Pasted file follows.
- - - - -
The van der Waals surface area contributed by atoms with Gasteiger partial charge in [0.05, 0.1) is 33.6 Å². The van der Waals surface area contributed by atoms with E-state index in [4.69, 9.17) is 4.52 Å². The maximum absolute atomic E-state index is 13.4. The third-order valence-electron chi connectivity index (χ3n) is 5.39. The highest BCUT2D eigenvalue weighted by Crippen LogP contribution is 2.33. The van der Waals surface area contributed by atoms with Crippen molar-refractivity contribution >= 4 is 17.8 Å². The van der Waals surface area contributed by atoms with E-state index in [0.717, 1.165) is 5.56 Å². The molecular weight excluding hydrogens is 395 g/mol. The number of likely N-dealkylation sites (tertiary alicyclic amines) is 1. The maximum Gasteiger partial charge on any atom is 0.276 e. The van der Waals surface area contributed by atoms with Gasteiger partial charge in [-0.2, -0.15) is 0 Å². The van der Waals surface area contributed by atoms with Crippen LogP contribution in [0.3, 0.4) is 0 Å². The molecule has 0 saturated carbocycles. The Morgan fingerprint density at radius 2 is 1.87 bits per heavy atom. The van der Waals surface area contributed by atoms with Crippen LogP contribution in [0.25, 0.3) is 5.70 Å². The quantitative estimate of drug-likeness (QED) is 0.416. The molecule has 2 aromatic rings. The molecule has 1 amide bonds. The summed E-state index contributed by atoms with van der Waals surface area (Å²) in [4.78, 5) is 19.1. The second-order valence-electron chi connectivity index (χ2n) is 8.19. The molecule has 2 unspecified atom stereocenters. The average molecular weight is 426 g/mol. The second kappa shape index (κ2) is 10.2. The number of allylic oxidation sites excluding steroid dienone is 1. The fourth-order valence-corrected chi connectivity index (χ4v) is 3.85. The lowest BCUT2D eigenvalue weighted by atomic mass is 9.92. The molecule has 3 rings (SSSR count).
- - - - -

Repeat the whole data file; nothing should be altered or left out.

The van der Waals surface area contributed by atoms with Gasteiger partial charge in [0.05, 0.1) is 33.6 Å². The van der Waals surface area contributed by atoms with E-state index in [4.69, 9.17) is 4.52 Å². The maximum absolute atomic E-state index is 13.4. The third-order valence-electron chi connectivity index (χ3n) is 5.39. The highest BCUT2D eigenvalue weighted by Crippen LogP contribution is 2.33. The van der Waals surface area contributed by atoms with Crippen molar-refractivity contribution >= 4 is 17.8 Å². The van der Waals surface area contributed by atoms with E-state index in [0.717, 1.165) is 5.56 Å². The molecular weight excluding hydrogens is 395 g/mol. The number of likely N-dealkylation sites (tertiary alicyclic amines) is 1. The maximum Gasteiger partial charge on any atom is 0.276 e. The van der Waals surface area contributed by atoms with Gasteiger partial charge in [-0.2, -0.15) is 0 Å². The van der Waals surface area contributed by atoms with Crippen LogP contribution in [0.3, 0.4) is 0 Å². The molecule has 0 saturated carbocycles. The Morgan fingerprint density at radius 2 is 1.87 bits per heavy atom. The van der Waals surface area contributed by atoms with Crippen LogP contribution in [0.25, 0.3) is 5.70 Å². The quantitative estimate of drug-likeness (QED) is 0.416. The molecule has 2 aromatic rings. The molecule has 1 amide bonds. The summed E-state index contributed by atoms with van der Waals surface area (Å²) in [4.78, 5) is 19.1. The second-order valence-electron chi connectivity index (χ2n) is 8.19. The molecule has 2 unspecified atom stereocenters. The average molecular weight is 426 g/mol. The second kappa shape index (κ2) is 10.2. The number of allylic oxidation sites excluding steroid dienone is 1. The fourth-order valence-corrected chi connectivity index (χ4v) is 3.85. The lowest BCUT2D eigenvalue weighted by atomic mass is 9.92. The molecule has 3 rings (SSSR count).